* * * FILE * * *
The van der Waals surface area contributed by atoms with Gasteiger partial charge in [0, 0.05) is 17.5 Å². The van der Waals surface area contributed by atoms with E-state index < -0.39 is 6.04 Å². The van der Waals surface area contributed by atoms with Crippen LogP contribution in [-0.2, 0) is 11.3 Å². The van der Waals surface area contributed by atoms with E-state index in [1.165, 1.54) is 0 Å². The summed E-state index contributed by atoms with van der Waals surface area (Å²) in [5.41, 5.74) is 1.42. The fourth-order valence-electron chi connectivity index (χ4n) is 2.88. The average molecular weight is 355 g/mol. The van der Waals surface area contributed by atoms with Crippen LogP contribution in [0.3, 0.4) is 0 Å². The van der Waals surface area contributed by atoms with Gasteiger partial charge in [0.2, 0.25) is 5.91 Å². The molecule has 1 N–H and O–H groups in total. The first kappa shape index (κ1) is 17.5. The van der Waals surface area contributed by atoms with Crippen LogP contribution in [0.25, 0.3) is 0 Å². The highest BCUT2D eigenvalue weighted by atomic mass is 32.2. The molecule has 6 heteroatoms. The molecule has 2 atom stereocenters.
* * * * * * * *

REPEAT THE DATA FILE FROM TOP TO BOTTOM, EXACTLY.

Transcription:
The van der Waals surface area contributed by atoms with Gasteiger partial charge in [0, 0.05) is 17.5 Å². The van der Waals surface area contributed by atoms with E-state index < -0.39 is 6.04 Å². The van der Waals surface area contributed by atoms with Crippen LogP contribution in [-0.2, 0) is 11.3 Å². The van der Waals surface area contributed by atoms with E-state index in [1.165, 1.54) is 0 Å². The summed E-state index contributed by atoms with van der Waals surface area (Å²) in [5.41, 5.74) is 1.42. The fourth-order valence-electron chi connectivity index (χ4n) is 2.88. The average molecular weight is 355 g/mol. The van der Waals surface area contributed by atoms with Crippen LogP contribution in [0.3, 0.4) is 0 Å². The van der Waals surface area contributed by atoms with Gasteiger partial charge in [0.2, 0.25) is 5.91 Å². The molecule has 1 N–H and O–H groups in total. The first kappa shape index (κ1) is 17.5. The van der Waals surface area contributed by atoms with Crippen LogP contribution in [0.25, 0.3) is 0 Å². The highest BCUT2D eigenvalue weighted by atomic mass is 32.2. The molecule has 6 heteroatoms. The molecule has 2 atom stereocenters.